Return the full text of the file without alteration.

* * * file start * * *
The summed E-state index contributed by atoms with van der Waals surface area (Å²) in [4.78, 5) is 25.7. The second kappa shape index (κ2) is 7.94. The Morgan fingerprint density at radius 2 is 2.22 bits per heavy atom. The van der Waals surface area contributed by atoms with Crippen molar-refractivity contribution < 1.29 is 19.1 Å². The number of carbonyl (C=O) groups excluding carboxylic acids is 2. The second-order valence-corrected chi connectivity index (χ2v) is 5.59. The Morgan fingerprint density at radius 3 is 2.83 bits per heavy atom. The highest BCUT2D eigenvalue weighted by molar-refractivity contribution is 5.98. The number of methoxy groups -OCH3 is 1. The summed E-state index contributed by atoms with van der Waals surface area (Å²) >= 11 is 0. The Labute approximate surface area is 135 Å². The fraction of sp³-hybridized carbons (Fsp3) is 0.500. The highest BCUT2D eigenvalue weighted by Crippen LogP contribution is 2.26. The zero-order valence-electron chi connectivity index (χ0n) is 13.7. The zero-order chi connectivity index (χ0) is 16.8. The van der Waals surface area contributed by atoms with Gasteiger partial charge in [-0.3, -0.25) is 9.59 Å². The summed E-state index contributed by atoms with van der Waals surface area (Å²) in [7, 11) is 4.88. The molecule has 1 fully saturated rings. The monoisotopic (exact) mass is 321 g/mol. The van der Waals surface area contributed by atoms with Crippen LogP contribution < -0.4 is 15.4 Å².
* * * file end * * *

The summed E-state index contributed by atoms with van der Waals surface area (Å²) in [4.78, 5) is 25.7. The second kappa shape index (κ2) is 7.94. The Morgan fingerprint density at radius 2 is 2.22 bits per heavy atom. The van der Waals surface area contributed by atoms with Crippen molar-refractivity contribution < 1.29 is 19.1 Å². The number of carbonyl (C=O) groups excluding carboxylic acids is 2. The second-order valence-corrected chi connectivity index (χ2v) is 5.59. The Morgan fingerprint density at radius 3 is 2.83 bits per heavy atom. The highest BCUT2D eigenvalue weighted by molar-refractivity contribution is 5.98. The number of methoxy groups -OCH3 is 1. The summed E-state index contributed by atoms with van der Waals surface area (Å²) >= 11 is 0. The Labute approximate surface area is 135 Å². The fraction of sp³-hybridized carbons (Fsp3) is 0.500. The highest BCUT2D eigenvalue weighted by Crippen LogP contribution is 2.26. The zero-order valence-electron chi connectivity index (χ0n) is 13.7. The zero-order chi connectivity index (χ0) is 16.8. The van der Waals surface area contributed by atoms with Gasteiger partial charge in [-0.3, -0.25) is 9.59 Å². The summed E-state index contributed by atoms with van der Waals surface area (Å²) in [7, 11) is 4.88. The molecule has 1 fully saturated rings. The monoisotopic (exact) mass is 321 g/mol. The van der Waals surface area contributed by atoms with Crippen LogP contribution < -0.4 is 15.4 Å².